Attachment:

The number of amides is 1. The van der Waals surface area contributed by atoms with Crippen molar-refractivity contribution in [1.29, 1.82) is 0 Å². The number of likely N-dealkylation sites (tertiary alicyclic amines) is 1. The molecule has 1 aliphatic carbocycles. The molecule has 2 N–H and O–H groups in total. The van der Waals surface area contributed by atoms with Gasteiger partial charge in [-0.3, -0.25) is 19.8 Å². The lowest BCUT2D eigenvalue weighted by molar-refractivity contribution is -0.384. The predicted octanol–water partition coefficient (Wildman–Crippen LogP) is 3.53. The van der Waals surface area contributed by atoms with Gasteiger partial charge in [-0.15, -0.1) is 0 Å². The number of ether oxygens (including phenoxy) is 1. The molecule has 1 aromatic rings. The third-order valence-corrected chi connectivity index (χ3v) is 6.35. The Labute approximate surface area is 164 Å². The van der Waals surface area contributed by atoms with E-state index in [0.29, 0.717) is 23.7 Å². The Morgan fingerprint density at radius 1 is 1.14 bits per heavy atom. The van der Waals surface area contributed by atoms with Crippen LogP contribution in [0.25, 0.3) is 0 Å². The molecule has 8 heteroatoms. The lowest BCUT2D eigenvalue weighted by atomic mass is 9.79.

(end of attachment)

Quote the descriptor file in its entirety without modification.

The number of amides is 1. The van der Waals surface area contributed by atoms with Crippen molar-refractivity contribution in [1.29, 1.82) is 0 Å². The number of likely N-dealkylation sites (tertiary alicyclic amines) is 1. The molecule has 1 aliphatic carbocycles. The molecule has 2 N–H and O–H groups in total. The van der Waals surface area contributed by atoms with Gasteiger partial charge in [-0.3, -0.25) is 19.8 Å². The lowest BCUT2D eigenvalue weighted by molar-refractivity contribution is -0.384. The predicted octanol–water partition coefficient (Wildman–Crippen LogP) is 3.53. The van der Waals surface area contributed by atoms with Gasteiger partial charge in [-0.15, -0.1) is 0 Å². The number of ether oxygens (including phenoxy) is 1. The molecule has 1 aromatic rings. The third-order valence-corrected chi connectivity index (χ3v) is 6.35. The Labute approximate surface area is 164 Å². The van der Waals surface area contributed by atoms with E-state index in [0.29, 0.717) is 23.7 Å². The Morgan fingerprint density at radius 1 is 1.14 bits per heavy atom. The van der Waals surface area contributed by atoms with Crippen LogP contribution in [0.25, 0.3) is 0 Å². The molecule has 8 heteroatoms. The lowest BCUT2D eigenvalue weighted by atomic mass is 9.79.